I think you lack basic concept of Linux (Unix) filesystem organization.
First of all - as you may have noticed - there are no drive letters. Instead, there is a filesystem tree, starting at "/" (pronounced "root") directory.
Root directory resides on root device (usually partition, but it can be whole disk, floppy disk, ram-disk, raid partition, dynamic volume (LVM or EVMS), or similar).
To quickly find out on what device your root filesystem resides, type this in a terminal window:
Linux gives you full access to all the stuff mentioned above via handles in /dev directory. Having necessary permissions you can dump, view, zero, format or even edit your drives directly. So be extremely careful
when visiting /dev directory as root.
hexdump -Cn 200 /dev/sda
Naming conventions are pretty simple:
- /dev/hdx refers to IDE drives and CD/DVD/BD devices (and sATA drives in legacy mode)
- /dev/sdx means SCSI disks (including sATA, USB drives and pen drives and anything using SCSI protocol
- /dev/mdn refers to MD (software RAID) devices
"x" are letters "a", "b", "c"... etc for subsequent drives, "n" = 0, 1, 2, 3...
As you may already know, disks partitioned in DOS-compatible style can have up to 4 primary partitions of which one can be extended partition, containing any number of logical drives. Therefore numbers 1-4 immediately following hdx/sdx in device name are reserved for primary partitions, while 5 and above denote logical drives.
So /dev/hda1 would be "first primary partition on primary master ide drive" while /dev/sdj8 would be "fourth logical drive on tenth scsi drive"
SCSI devices are enumerated in order they are detected by kernel. MD device numbers are user-definable.
Very important note:
Partitions are enumerated in partition table order and logical disks chain order, NOT in order of space they physically occupy on disk.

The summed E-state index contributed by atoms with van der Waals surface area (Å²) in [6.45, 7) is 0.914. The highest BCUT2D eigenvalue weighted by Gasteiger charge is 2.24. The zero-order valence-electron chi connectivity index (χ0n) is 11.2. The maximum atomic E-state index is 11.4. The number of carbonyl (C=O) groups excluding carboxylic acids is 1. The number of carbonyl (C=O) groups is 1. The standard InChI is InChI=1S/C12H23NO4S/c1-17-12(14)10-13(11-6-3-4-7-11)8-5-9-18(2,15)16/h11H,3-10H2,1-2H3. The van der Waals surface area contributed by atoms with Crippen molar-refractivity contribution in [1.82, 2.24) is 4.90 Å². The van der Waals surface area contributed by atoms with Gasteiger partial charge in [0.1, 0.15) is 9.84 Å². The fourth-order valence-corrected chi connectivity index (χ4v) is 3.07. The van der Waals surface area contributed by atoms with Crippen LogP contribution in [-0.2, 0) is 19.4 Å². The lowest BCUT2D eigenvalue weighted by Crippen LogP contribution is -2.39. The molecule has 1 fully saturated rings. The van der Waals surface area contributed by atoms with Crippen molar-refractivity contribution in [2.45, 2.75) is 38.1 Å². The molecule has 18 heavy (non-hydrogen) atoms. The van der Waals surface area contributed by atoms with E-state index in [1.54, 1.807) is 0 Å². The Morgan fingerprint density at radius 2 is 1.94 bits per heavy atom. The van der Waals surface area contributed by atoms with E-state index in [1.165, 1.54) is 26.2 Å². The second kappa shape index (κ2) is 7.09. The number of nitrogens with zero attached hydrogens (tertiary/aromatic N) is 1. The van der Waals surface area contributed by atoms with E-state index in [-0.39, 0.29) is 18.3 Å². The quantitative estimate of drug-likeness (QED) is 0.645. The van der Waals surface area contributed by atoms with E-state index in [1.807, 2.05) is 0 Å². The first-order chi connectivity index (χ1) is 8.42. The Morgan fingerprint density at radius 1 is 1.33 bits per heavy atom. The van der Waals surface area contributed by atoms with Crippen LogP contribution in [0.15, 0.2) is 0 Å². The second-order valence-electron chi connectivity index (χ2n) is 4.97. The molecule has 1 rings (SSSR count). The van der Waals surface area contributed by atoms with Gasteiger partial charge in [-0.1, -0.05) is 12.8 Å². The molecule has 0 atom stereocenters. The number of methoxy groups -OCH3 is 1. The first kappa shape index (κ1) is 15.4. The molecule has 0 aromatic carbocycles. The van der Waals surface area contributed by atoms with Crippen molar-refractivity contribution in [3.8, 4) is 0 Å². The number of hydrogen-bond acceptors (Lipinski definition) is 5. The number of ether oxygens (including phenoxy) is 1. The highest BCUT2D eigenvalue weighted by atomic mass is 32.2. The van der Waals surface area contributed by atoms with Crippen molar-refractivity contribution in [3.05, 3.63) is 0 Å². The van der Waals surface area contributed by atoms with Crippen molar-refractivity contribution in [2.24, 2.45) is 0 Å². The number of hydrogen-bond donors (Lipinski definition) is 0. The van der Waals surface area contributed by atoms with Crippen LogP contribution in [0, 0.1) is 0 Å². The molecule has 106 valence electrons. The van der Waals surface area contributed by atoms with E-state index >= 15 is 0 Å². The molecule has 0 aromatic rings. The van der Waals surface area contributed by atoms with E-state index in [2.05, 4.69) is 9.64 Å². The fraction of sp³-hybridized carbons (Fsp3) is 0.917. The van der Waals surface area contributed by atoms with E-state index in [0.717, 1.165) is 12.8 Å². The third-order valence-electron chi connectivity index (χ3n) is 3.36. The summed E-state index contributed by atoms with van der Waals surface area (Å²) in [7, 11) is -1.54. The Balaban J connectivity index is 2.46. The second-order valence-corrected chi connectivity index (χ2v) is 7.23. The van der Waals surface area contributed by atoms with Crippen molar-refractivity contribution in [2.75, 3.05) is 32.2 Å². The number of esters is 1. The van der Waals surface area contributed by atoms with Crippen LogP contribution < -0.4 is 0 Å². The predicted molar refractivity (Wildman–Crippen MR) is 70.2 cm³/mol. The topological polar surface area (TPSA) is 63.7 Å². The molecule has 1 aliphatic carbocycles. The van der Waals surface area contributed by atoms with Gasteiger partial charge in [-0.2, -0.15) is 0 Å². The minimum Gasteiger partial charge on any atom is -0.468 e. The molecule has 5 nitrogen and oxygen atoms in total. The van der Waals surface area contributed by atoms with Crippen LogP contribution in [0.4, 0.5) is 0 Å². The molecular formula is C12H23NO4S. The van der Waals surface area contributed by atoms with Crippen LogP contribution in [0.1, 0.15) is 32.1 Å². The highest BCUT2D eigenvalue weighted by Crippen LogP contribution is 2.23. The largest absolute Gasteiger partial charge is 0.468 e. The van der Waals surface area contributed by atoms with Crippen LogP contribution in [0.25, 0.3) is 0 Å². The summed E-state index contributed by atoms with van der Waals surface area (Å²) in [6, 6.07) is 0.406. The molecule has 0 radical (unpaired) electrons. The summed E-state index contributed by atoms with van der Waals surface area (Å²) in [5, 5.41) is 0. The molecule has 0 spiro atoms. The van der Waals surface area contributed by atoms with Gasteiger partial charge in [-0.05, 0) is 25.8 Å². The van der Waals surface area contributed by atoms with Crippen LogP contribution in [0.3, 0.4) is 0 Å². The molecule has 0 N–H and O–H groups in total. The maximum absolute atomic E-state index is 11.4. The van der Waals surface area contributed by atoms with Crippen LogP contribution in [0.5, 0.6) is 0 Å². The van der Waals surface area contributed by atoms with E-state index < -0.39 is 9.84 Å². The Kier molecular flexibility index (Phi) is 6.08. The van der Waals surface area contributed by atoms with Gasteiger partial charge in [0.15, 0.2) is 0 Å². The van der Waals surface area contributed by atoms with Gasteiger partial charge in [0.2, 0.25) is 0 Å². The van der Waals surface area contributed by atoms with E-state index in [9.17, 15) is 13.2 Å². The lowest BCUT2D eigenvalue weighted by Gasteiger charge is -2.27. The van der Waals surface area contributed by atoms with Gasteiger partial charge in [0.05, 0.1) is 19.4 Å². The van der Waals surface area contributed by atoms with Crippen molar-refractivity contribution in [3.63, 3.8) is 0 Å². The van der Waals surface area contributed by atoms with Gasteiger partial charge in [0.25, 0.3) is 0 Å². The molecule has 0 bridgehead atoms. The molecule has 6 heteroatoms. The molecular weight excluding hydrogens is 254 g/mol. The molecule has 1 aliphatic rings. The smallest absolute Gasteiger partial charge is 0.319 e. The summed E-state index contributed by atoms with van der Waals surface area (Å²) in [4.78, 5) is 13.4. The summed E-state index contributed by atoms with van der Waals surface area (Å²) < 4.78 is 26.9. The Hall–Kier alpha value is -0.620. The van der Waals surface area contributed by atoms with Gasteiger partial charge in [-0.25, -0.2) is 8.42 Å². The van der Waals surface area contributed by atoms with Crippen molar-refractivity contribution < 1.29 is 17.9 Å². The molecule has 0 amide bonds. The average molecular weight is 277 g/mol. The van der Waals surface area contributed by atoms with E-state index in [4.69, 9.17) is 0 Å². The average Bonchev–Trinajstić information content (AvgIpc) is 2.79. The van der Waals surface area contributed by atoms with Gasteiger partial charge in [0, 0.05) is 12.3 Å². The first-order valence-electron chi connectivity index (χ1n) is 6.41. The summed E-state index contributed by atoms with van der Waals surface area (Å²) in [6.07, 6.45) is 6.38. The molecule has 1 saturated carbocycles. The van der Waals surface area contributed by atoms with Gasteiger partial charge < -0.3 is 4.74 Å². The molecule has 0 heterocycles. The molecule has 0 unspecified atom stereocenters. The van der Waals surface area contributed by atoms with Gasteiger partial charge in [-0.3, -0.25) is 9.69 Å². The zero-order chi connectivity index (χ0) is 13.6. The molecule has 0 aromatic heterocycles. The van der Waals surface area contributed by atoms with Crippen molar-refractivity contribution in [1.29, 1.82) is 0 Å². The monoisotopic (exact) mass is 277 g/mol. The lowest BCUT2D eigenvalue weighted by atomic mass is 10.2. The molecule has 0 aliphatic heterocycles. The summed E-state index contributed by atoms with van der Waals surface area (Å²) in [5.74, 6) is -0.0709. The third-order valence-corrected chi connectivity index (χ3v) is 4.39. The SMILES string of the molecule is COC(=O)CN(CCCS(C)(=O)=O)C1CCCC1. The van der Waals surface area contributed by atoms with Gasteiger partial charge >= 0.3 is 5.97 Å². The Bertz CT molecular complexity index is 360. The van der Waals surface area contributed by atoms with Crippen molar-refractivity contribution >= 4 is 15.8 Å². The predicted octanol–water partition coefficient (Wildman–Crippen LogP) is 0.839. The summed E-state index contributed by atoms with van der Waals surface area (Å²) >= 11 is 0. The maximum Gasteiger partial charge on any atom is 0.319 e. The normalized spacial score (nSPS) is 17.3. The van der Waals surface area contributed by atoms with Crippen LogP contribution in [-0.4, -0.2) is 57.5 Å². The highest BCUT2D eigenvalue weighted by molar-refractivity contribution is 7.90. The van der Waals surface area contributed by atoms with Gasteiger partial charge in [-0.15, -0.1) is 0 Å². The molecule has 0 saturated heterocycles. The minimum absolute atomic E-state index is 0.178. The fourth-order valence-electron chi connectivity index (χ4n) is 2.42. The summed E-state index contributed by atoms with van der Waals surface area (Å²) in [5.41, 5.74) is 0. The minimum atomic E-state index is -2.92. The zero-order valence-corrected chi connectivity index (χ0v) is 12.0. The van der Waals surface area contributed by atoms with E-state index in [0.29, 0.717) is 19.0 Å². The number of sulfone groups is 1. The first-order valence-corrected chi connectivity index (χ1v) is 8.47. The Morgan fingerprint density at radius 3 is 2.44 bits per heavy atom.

The simplest yet sufficient tool to repartition drives in Linux is called fdisk
To list partitions on all devices in your system, simply type Exercise 4:
Compare output of commands:
ls -l /dev/[hms]d*
So when hard drive is partitioned and formatted, one usually picks a partition to be his(/her) root partition. Other partitions are mounted
in some directory of directory tree.
Suppose you have two disks: /dev/sda with 4 primary partitions and /dev/sdb formatted as whole device (not partitioned at all) - you can do this in Linux. And let /dev/sda3 be your root partition, containing following directories:
Suppose /dev/sda2 contains following directories:
Now you may decide to mount /dev/sda1 under /boot, /dev/sda2 under /home, and /dev/sda4 under /usr. After that your directory tree will look like this:
As you can see, directories from /dev/sda2 partition became visible under /home directory. And this happen always when you 'mount' device under directory (mount point) - mount point's contents became covered (hidden) and contents of freshly mounted partition becomes visible instead.
At this point you may decide to mount /dev/sdb under /home/charlie, giving Charlie access to full, unpartitioned second drive.
Where will go files (to which partition) written to every directory listed above?
- Files written to /home/charlie will go to /dev/sdb
- Files written to /home/alice, /home/bob and /home will go to /dev/sda2
- Files written to /usr will go to /dev/sda4
- Files written to /boot will go to /dev/sda1
- Files written anywhere else will end up in your root partition, /dev/sda3
Having read all this, there is no point in reformatting/reinstalling system. Just move files between partitions to get desired setup. It's easier, safer, faster, more controllable.